Grand jury investigates police corruption: Read all of the stories, view a timeline and read key documents. A witness in a police corruption trial Tuesday testified that a federal agent sent an informant to ask if she knew someone who could arrange the murder of a decorated Tulsa County sheriff's deputy. The witness, Debra Clayton, testified Tuesday that Brandon McFadden - then an agent for the U.S. Bureau of Alcohol, Tobacco and Firearms - sent an informant named Ryan Logsdon to ask her if she knew anyone "who would knock off or murder Lance Ramsey." Ramsey is a Tulsa County Sheriff's Office deputy assigned to the investigations division. He was named the 2009 deputy of the year and has worked for the Sheriff's Office since 1988, said Shannon Clark, a spokesman for the office. "Lance is a very good deputy, a long-term deputy and a decorated deputy," Clark said. He declined to comment on Clayton's testimony related to Ramsey. The testimony came during questioning by Shannon McMurray, a defense attorney for Nick DeBruin, one of three officers charged in the federal corruption case. Clayton did not offer additional details about the conversation. McFadden's attorney, Neal Kirkpatrick said, "The allegation by Debra Clayton that Brandon sought a hit man for anything is totally false." Clayton pleaded guilty March 28 in state court to three drug felonies - possession with intent to distribute and two counts of endeavoring to manufacture controlled drugs - and received seven years in prison, court records show. She testified Tuesday in a black-and-white-striped jail uniform and handcuffs. McFadden was an ATF agent from 2002 through 2009, when he resigned. He pleaded guilty to drug conspiracy May 6, 2010, in federal court and is cooperating with prosecutors. McFadden has been released to his home in Lubbock, Texas, and is expected to be a key witness in the trial next month for officers Jeff Henderson, 38, and Bill Yelton, 50. Henderson was indicted last year on 58 counts involving perjury, civil rights violations, drugs, witness tampering and attempted bribery. Yelton was indicted on seven counts involving civil rights violations, witness tampering and suborning perjury. Both remain in custody pending their trial, scheduled for July 25. McFadden has not been charged with any counts related to threats involving Ramsey. However, the indictment against McFadden states that he contacted a sheriff's deputy in February 2008 to inquire about whether a search warrant had been issued for a person identified only as "Individual 1," who is believed to be Logsdon, a World investigation shows. "Brandon J. McFadden subsequently confirmed to Individual 1 the anticipated execution of a search warrant by the Tulsa County Sheriff's Office. Individual 1 then contacted the Tulsa County deputy sheriff and stated that Individual 1 'had friends in high places' who had informed Individual 1 that a search warrant was going to be executed on Individual 1's residence, resulting in the cancellation of the impending search warrant," the indictment states. The indictment states that Individual 1 had an ongoing agreement to sell drugs for McFadden without prosecution, sharing some of the profits. During a hearing in March, FBI Agent Kevin Legleiter testified that based on his investigation, Henderson and McFadden allegedly pressured Logsdon into selling stolen drugs for them. McFadden and Henderson allegedly planted a large amount of marijuana on Logsdon in January 2007 and threatened to have his child removed from his custody if he did not cooperate with them, Legleiter said. The description of Individual 1 in the indictment is consistent with Legleiter's testimony about Logsdon. Logsdon later began working for the FBI as part of the corruption investigation. Ziva Branstetter 918-581-8306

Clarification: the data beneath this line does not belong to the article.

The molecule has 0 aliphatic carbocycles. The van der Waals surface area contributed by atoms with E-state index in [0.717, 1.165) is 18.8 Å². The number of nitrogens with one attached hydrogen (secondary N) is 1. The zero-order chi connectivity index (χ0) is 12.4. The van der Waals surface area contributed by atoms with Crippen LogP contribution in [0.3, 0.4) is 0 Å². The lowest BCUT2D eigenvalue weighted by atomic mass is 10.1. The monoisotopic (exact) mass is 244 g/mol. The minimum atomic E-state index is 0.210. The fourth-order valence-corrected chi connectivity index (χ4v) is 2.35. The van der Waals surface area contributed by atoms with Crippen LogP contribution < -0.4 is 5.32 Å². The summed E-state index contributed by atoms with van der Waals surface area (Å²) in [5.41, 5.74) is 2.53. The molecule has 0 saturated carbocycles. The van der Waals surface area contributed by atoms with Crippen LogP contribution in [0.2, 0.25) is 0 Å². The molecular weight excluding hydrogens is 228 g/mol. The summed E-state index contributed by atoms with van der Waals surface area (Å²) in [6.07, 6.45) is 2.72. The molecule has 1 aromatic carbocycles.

Tuesday, June 7, 2011

More Troubles for NYPD

Bronx Juries: More Woe for the NYPD
The Huffington Post by Len Levitt - June 6, 2011